I've probably given the most thought to the foreign-policy views of the two presumptive nominees, but the nature of our terrible economy seems to dictate that the economy will play just as big a role, which is good news for Obama and the Democrats (actually, at this point practically any issue is good news for Obama and the Democrats).
At any rate, McCain claims that he will offset tax-cuts with spending cuts, something that Republicans have claimed every election for a long time. He talks a good game about cutting earmarks from the budget, but the truth is they only amount to $20 billion (which will not be easy to get rid of), while his tax-cuts amount to $300 billion. One gets a better idea of his plan from the fact he hired Phil Gramm, who played a role in paving the way for the foreclosure crisis.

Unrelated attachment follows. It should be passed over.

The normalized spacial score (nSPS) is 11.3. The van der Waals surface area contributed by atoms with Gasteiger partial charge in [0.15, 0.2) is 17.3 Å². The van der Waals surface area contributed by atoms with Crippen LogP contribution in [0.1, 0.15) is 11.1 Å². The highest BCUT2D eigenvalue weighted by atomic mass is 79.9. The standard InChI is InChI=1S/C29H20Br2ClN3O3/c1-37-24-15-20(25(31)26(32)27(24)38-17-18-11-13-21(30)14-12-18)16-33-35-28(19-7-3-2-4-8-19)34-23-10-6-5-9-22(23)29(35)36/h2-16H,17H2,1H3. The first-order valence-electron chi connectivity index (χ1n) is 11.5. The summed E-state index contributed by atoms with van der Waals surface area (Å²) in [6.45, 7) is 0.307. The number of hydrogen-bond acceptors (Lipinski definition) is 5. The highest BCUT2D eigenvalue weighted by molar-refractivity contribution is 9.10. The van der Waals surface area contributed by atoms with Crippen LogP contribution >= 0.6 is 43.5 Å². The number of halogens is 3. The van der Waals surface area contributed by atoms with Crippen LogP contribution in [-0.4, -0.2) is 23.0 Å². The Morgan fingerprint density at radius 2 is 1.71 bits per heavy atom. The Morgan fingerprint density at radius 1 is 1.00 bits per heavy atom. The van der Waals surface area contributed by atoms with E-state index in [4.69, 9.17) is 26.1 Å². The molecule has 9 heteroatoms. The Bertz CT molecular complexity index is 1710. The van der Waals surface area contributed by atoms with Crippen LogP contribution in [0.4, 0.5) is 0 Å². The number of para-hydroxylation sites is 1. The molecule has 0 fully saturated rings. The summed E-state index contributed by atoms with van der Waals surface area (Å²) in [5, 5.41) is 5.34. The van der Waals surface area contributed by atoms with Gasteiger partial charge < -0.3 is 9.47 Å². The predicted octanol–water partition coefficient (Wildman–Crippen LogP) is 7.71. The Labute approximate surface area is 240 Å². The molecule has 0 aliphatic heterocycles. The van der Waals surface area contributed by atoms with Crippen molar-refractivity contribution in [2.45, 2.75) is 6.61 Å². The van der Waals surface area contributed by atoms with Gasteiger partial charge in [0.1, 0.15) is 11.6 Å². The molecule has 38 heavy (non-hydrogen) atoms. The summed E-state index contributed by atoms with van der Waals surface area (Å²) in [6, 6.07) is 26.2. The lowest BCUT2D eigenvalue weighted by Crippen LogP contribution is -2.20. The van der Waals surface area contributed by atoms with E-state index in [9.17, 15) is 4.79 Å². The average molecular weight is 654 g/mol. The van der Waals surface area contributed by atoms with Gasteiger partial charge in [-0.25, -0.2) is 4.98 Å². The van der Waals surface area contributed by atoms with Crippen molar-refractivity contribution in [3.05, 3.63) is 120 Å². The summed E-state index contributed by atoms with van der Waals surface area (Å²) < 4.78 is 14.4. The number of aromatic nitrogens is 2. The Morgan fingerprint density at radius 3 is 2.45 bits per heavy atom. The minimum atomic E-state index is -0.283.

Obama's economics seem pretty much center left, even Clintonian. This is evidenced by his recent appointment of Jason Furman. This article in the New York Review of Books talks pretty extensively about Obamanomics.
As this post argues, I wouldn't worry to much about Obama's economic centrism.
One thing I wish Obama would talk more about is regulating financial markets. It's good politics (Obama can further tie McCain to failed Republican policies by pointing out Phil "Foreclosure" Gramm's role in the financial crisis) and good policy: it can be done without to much more spending, and could help head-off future financial crises.